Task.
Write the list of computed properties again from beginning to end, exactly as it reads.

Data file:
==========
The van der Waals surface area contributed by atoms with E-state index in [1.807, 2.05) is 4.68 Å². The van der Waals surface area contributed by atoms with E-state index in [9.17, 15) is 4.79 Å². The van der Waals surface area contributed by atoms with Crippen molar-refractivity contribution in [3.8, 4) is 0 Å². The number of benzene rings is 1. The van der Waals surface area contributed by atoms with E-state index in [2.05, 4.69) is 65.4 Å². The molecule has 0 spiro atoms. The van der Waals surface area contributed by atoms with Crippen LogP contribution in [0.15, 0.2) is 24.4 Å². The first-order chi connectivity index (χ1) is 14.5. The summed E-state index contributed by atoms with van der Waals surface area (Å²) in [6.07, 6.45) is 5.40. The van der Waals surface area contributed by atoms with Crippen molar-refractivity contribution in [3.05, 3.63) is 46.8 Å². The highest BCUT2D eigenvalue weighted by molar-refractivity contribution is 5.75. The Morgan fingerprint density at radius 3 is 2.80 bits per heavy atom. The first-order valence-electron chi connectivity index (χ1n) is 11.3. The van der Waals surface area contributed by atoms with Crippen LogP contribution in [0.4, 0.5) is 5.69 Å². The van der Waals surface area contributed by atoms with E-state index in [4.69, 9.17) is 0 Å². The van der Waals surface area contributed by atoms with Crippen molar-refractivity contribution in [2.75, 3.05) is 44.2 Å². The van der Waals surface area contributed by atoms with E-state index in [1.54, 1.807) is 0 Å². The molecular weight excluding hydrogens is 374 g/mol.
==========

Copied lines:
The van der Waals surface area contributed by atoms with E-state index in [1.807, 2.05) is 4.68 Å². The van der Waals surface area contributed by atoms with E-state index in [9.17, 15) is 4.79 Å². The van der Waals surface area contributed by atoms with Crippen molar-refractivity contribution in [3.8, 4) is 0 Å². The number of benzene rings is 1. The van der Waals surface area contributed by atoms with E-state index in [2.05, 4.69) is 65.4 Å². The molecule has 0 spiro atoms. The van der Waals surface area contributed by atoms with Crippen LogP contribution in [0.15, 0.2) is 24.4 Å². The first-order chi connectivity index (χ1) is 14.5. The summed E-state index contributed by atoms with van der Waals surface area (Å²) in [6.07, 6.45) is 5.40. The van der Waals surface area contributed by atoms with Crippen molar-refractivity contribution in [3.05, 3.63) is 46.8 Å². The highest BCUT2D eigenvalue weighted by molar-refractivity contribution is 5.75. The Morgan fingerprint density at radius 3 is 2.80 bits per heavy atom. The first-order valence-electron chi connectivity index (χ1n) is 11.3. The van der Waals surface area contributed by atoms with Crippen LogP contribution in [0.4, 0.5) is 5.69 Å². The van der Waals surface area contributed by atoms with E-state index in [4.69, 9.17) is 0 Å². The van der Waals surface area contributed by atoms with Crippen molar-refractivity contribution in [2.75, 3.05) is 44.2 Å². The van der Waals surface area contributed by atoms with E-state index in [1.54, 1.807) is 0 Å². The molecular weight excluding hydrogens is 374 g/mol.